Remember last month when the Democratic Congressional Campaign Committee in Washington sent out a mass-email blasting 6th Congressional District Republican U.S. Rep. Mike Coffman over the U.S. House’s version of the GOP health care plan? Standard fare for groups like the DCCC, we figured at the time — except, the missive implied Coffman had voted for the legislation when he was one of 20 Republicans in the House to break ranks with his party and vote against it.
We’d wondered if some DCCC staffer simply erred in compiling the list — the group no doubt had sent out similar screeds to the districts of numerous other House Republicans — but a spokeswoman chimed in after reading our first take and assured us, “This was no mistake.“ Her words.
As it turned out, it actually was just a cynical and deceptive tactic. Our words.
Looks like the DCCC is at it again. This time, they’re going after Coffman as well as Colorado’s 3rd Congressional District Republican U.S. Rep. Scott Tipton. Via Denver 9News’s resident political junkie (and crackerjack journalist) Brandon Rittiman:
Having been down this road before, we won’t be so naive as to suppose they were just cutting corners to save time by using substantially the same wording in the two diatribes — one regarding a Republican congressman who had voted for the much-debated GOP health plan, and the other regarding his colleague and Colorado compatriot who had voted against it. Both saddle their respective targets with responsibility for the GOP legislation; only a lawyerly reading would deduce one of the two had voted “no.”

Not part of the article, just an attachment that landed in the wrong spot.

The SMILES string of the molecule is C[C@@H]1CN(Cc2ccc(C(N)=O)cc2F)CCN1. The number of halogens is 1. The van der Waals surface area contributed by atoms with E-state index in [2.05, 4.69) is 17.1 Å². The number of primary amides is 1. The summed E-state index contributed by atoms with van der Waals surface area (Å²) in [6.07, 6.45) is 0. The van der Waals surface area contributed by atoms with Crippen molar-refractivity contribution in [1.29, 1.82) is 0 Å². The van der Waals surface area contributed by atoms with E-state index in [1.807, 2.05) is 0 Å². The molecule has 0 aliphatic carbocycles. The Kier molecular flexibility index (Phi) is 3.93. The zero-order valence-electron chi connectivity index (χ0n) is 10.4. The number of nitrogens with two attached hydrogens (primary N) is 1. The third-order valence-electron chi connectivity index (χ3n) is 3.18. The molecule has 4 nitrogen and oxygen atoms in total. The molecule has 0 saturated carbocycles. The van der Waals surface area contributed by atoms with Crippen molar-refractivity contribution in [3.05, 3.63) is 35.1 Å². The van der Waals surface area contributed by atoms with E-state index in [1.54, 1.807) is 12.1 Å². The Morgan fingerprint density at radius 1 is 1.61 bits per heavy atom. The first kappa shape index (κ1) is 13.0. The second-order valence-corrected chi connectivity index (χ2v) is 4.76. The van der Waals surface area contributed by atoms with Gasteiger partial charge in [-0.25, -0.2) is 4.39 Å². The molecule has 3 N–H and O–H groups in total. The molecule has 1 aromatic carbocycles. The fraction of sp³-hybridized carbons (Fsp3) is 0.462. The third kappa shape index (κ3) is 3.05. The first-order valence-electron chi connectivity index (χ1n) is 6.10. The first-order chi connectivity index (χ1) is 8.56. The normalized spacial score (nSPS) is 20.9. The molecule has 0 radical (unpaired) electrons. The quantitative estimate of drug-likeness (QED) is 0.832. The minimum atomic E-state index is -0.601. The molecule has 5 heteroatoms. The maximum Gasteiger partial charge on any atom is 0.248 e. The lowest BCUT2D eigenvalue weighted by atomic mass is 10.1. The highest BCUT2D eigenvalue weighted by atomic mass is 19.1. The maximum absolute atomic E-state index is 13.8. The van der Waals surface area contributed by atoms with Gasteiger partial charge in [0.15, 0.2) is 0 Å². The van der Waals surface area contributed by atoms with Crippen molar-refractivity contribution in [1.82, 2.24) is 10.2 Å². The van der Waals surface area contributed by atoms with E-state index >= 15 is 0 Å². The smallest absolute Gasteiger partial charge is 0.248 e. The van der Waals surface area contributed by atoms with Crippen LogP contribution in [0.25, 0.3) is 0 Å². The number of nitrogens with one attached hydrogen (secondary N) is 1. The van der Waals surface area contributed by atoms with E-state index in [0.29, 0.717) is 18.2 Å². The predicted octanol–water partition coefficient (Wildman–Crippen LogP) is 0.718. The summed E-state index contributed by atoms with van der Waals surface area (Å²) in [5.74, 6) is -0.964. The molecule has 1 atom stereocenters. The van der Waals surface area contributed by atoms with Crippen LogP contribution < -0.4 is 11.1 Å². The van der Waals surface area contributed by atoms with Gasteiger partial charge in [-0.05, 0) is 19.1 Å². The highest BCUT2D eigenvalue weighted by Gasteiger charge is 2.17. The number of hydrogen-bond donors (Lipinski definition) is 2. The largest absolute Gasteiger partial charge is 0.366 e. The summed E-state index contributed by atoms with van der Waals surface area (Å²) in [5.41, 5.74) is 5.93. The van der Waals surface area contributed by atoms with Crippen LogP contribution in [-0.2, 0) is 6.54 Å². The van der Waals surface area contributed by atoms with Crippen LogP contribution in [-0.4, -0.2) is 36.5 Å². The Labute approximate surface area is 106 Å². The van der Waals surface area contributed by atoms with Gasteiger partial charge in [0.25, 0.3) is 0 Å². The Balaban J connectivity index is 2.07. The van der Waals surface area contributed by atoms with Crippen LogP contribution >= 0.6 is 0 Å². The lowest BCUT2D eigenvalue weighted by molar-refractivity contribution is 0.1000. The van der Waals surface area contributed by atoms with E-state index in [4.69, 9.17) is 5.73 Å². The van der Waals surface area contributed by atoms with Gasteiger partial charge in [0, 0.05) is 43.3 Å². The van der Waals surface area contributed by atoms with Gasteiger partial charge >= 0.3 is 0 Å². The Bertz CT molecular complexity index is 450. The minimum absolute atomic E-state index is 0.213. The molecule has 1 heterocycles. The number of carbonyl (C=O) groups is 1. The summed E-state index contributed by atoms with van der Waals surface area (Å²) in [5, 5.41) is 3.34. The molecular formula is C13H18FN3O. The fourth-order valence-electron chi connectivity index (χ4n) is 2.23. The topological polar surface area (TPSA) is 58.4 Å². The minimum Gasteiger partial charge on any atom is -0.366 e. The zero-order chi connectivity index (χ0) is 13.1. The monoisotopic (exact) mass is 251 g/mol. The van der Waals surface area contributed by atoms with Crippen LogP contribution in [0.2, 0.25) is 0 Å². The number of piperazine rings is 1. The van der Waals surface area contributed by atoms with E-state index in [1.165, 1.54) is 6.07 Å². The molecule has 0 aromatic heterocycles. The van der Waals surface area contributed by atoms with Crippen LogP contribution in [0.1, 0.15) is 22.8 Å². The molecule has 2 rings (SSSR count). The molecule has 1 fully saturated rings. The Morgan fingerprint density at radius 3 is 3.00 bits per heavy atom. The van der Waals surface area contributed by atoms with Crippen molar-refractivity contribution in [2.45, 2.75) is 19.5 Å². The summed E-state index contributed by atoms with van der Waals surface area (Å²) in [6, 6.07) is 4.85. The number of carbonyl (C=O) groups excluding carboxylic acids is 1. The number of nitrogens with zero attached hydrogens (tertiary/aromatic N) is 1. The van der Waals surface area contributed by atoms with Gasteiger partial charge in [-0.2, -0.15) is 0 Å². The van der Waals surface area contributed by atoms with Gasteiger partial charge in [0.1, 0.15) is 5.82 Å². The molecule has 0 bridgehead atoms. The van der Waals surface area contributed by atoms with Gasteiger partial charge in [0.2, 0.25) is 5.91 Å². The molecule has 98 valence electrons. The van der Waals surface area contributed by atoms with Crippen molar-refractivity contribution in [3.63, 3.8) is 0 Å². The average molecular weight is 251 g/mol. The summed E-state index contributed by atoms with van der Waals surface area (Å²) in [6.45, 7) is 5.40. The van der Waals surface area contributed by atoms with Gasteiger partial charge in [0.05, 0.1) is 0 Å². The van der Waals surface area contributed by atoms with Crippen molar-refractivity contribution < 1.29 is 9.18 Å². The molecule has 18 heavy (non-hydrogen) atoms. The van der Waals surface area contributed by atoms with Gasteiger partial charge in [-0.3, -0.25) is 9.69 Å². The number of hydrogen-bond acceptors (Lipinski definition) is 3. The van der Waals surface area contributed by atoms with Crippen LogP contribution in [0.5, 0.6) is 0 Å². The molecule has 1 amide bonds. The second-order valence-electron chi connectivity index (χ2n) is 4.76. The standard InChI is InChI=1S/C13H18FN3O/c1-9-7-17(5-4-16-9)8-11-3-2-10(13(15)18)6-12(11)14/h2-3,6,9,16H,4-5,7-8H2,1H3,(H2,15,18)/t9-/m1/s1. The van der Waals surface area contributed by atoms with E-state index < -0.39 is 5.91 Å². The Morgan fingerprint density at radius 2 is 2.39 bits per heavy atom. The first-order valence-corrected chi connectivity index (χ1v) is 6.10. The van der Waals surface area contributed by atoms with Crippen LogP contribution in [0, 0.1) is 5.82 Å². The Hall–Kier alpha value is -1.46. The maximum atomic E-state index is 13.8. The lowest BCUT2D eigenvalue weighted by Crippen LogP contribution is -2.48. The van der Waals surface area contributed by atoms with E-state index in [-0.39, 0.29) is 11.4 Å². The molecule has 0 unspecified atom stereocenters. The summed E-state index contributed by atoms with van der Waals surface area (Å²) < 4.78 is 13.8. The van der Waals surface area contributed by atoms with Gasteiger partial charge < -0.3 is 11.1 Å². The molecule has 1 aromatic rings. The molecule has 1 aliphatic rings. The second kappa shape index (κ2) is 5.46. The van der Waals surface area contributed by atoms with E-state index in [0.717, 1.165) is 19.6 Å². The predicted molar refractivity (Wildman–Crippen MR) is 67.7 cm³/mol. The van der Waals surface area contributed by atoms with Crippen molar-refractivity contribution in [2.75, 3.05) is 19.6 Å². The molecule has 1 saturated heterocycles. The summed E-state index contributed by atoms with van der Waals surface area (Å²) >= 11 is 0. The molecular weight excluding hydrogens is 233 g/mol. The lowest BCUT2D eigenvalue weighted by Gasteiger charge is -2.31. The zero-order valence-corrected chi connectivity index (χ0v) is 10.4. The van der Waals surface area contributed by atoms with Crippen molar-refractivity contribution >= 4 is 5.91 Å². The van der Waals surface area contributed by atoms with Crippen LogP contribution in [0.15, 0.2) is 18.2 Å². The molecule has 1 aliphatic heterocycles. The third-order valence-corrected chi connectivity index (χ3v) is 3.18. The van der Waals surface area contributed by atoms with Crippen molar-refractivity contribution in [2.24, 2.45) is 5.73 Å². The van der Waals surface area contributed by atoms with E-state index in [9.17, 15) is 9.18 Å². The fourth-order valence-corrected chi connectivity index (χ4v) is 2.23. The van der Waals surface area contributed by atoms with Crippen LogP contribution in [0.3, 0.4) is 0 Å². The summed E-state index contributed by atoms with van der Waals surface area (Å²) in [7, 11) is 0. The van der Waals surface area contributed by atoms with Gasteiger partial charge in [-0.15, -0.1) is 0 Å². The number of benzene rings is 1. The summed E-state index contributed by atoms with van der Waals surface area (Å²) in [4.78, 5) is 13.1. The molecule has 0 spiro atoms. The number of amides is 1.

Whether Coffman’s vote was a calculated sidestep — y’know, winked at with a kitchen pass from the House leadership so that the five-term survivor could tell his swing-voting district he had stood up to his own party — is a worthy issue. It’s also pretty much standard procedure in both parties for members in hotly contested districts.
Whether, at this point, the DCCC’s slash-and-burn e-blasts are even worth the digital bytes they’re written on — given their fast and loose wordplay — is also a worthy issue. Of course, that is pretty much standard fare for both parties, as well.